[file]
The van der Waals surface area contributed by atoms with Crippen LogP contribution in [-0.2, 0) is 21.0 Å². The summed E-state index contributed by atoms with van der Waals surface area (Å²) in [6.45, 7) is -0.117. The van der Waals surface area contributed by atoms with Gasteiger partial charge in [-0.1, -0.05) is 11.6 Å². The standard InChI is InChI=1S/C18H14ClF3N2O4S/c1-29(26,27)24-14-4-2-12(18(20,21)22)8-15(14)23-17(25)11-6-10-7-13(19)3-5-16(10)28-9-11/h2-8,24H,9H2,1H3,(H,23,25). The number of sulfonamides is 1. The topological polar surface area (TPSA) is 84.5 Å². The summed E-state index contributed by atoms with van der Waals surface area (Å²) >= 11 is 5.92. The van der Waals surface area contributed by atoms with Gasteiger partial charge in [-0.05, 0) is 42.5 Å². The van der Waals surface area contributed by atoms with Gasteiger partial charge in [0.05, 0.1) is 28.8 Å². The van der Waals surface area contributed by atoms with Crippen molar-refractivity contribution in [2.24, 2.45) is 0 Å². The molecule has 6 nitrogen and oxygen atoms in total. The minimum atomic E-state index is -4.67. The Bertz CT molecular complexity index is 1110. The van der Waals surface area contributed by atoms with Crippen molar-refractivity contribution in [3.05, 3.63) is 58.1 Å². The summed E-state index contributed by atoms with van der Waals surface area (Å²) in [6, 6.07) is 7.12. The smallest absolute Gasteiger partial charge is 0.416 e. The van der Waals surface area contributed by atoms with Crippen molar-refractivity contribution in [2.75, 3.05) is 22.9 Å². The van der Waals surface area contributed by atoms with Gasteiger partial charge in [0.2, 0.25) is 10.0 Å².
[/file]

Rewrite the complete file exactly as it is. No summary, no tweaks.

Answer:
The van der Waals surface area contributed by atoms with Crippen LogP contribution in [-0.2, 0) is 21.0 Å². The summed E-state index contributed by atoms with van der Waals surface area (Å²) in [6.45, 7) is -0.117. The van der Waals surface area contributed by atoms with Gasteiger partial charge in [-0.1, -0.05) is 11.6 Å². The standard InChI is InChI=1S/C18H14ClF3N2O4S/c1-29(26,27)24-14-4-2-12(18(20,21)22)8-15(14)23-17(25)11-6-10-7-13(19)3-5-16(10)28-9-11/h2-8,24H,9H2,1H3,(H,23,25). The number of sulfonamides is 1. The topological polar surface area (TPSA) is 84.5 Å². The summed E-state index contributed by atoms with van der Waals surface area (Å²) >= 11 is 5.92. The van der Waals surface area contributed by atoms with Gasteiger partial charge in [-0.05, 0) is 42.5 Å². The van der Waals surface area contributed by atoms with Gasteiger partial charge in [0.05, 0.1) is 28.8 Å². The van der Waals surface area contributed by atoms with Crippen molar-refractivity contribution in [2.24, 2.45) is 0 Å². The molecule has 6 nitrogen and oxygen atoms in total. The minimum atomic E-state index is -4.67. The Bertz CT molecular complexity index is 1110. The van der Waals surface area contributed by atoms with Crippen molar-refractivity contribution in [3.05, 3.63) is 58.1 Å². The summed E-state index contributed by atoms with van der Waals surface area (Å²) in [6, 6.07) is 7.12. The smallest absolute Gasteiger partial charge is 0.416 e. The van der Waals surface area contributed by atoms with Crippen molar-refractivity contribution in [2.75, 3.05) is 22.9 Å². The van der Waals surface area contributed by atoms with Gasteiger partial charge in [0.2, 0.25) is 10.0 Å².